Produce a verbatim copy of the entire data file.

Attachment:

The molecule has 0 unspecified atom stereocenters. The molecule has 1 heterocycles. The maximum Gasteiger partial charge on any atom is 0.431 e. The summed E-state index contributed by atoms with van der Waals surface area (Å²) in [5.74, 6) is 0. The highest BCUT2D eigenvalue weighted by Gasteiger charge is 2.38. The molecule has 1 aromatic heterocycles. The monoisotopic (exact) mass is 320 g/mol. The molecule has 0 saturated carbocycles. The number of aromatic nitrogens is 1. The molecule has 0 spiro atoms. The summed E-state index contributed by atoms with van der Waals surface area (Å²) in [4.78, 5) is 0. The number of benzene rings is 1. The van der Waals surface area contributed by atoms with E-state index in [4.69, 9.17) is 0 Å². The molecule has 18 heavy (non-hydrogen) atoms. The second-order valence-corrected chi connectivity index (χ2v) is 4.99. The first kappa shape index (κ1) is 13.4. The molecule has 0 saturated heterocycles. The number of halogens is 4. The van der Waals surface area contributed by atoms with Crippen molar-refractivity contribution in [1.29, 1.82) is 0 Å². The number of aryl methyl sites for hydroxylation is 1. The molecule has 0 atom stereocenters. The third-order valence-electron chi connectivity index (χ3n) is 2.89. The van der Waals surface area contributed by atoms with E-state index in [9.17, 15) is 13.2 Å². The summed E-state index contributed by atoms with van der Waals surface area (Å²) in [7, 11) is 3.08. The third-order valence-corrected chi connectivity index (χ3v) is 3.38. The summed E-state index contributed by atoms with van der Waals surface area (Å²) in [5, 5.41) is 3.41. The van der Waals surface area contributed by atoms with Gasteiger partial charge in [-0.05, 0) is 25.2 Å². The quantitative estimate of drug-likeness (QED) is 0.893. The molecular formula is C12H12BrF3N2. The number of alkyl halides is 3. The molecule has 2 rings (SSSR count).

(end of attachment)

The molecule has 0 unspecified atom stereocenters. The molecule has 1 heterocycles. The maximum Gasteiger partial charge on any atom is 0.431 e. The summed E-state index contributed by atoms with van der Waals surface area (Å²) in [5.74, 6) is 0. The highest BCUT2D eigenvalue weighted by Gasteiger charge is 2.38. The molecule has 1 aromatic heterocycles. The monoisotopic (exact) mass is 320 g/mol. The molecule has 0 saturated carbocycles. The number of aromatic nitrogens is 1. The molecule has 0 spiro atoms. The summed E-state index contributed by atoms with van der Waals surface area (Å²) in [4.78, 5) is 0. The number of benzene rings is 1. The van der Waals surface area contributed by atoms with E-state index in [4.69, 9.17) is 0 Å². The molecule has 18 heavy (non-hydrogen) atoms. The second-order valence-corrected chi connectivity index (χ2v) is 4.99. The first kappa shape index (κ1) is 13.4. The molecule has 0 saturated heterocycles. The number of halogens is 4. The van der Waals surface area contributed by atoms with Crippen molar-refractivity contribution in [1.29, 1.82) is 0 Å². The number of aryl methyl sites for hydroxylation is 1. The molecule has 0 atom stereocenters. The third-order valence-electron chi connectivity index (χ3n) is 2.89. The van der Waals surface area contributed by atoms with E-state index in [9.17, 15) is 13.2 Å². The summed E-state index contributed by atoms with van der Waals surface area (Å²) in [7, 11) is 3.08. The third-order valence-corrected chi connectivity index (χ3v) is 3.38. The summed E-state index contributed by atoms with van der Waals surface area (Å²) in [5, 5.41) is 3.41. The van der Waals surface area contributed by atoms with Gasteiger partial charge in [-0.05, 0) is 25.2 Å². The quantitative estimate of drug-likeness (QED) is 0.893. The molecular formula is C12H12BrF3N2. The number of alkyl halides is 3. The molecule has 2 rings (SSSR count).